For example, as the Federal Court of Canada found in Yang v. Canada (Citizenship and Immigration), 2019 FC 130, a lack of seriousness in due diligence and research, and a lack of evidence by either an applicant or a designated entity can be found to demonstrate that an applicant’s primary intention was immigration. As well, as the Federal Court of Canada noted in Kwan v. Canada (Citizenship and Immigration), 2019 FC 92, while applicants are legislatively permitted to not start their businesses until after they obtain permanent residency, if they do obtain a work permit and start their business prior to them obtaining permanent residency, then the progress that they make, and their involvement in, their business can be used to ascertain their primary intention.
As well, if an officer is not satisfied that the entity assessed the applicant and the applicant’s business in a manner consistent with industry standards or is not satisfied that the terms of the commitment are consistent with industry standards, the officer may refuse to issue the permanent resident visa. This requirement could be potentially problematic for applicants, as they will have to apprise themselves of what industry standards are and whether the designated entity that they are working with complies with them.
Officers may refer applications to peer review panels to help assess applications, although the officers are not bound by the peer review panels recommendations. Applicants should know that the Federal Court of Canada in Bui v. Canada, 2019 FC 440 determined that it is not a breach of procedural fairness for applicants to be excluded from the peer review process.
Rules for Designated Entities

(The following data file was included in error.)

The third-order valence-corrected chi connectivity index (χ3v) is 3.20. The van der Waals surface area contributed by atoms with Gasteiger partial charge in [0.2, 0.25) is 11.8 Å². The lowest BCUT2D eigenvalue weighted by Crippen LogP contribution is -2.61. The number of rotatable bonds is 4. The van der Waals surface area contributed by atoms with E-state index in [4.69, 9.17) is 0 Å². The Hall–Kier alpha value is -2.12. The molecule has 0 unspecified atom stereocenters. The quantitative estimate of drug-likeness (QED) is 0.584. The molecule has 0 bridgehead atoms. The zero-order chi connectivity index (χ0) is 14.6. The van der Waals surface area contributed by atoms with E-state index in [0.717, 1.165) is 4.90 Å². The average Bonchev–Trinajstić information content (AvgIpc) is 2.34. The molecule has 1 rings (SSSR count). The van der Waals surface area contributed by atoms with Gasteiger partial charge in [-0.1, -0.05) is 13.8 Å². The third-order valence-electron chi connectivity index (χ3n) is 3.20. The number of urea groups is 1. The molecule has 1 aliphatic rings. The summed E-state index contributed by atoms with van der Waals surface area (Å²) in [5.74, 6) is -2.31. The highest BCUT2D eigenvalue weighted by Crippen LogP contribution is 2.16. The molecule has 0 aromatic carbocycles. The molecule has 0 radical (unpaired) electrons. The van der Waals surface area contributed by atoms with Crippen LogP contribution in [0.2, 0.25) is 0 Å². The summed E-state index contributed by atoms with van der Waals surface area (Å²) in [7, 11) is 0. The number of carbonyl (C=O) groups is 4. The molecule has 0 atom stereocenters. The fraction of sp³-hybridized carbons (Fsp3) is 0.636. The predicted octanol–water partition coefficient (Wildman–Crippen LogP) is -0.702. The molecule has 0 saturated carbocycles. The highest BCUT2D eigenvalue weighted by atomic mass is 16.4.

Business incubators, angel investor groups and venture capital funds may only participate in the Start-Up Business Class if they are recognized for their expertise in assessing the potential for and assisting in the success of start-up business opportunities in Canada and if they have the ability to assess for and assist in the success of start-up business opportunities in Canada.
Some specific rules that designated entities must follow include that they:
- must not submit false, misleading or inaccurate information to IRCC;
- must not charge a fee to review and assess business proposals put forward by potential applicants;
- must agree to be inspected by IRCC officers to determine their compliance with program requirements;
- during an inspection provide any documents as required;
- during an inspection allow IRCC officers to enter their premise, including if it is on private property;
- when an officer is on their premise and requires a document that they use copying equipment to provide the officer with copies of the document, take photographs and access and review computer files of the designated entity.
Officers may also inspect third parties affiliated with the designated entity if inspecting the third party is necessary to ensure that the designated entity is complying with program requirements. Officers may request warrants to enter private residences if they determine that doing so is necessary.
If IRCC determines that a designated entity is not complying with its obligations then IRCC can either suspend or revoke their ability to participate in the program. If that entity has supported applications that are in processing, then IRCC will either put the applications on old or refuse them, depending on the circumstances. In such instances, officers may consider using positive substituted evaluation, as identified above.
More information about the Start-Up Business Class can be found here.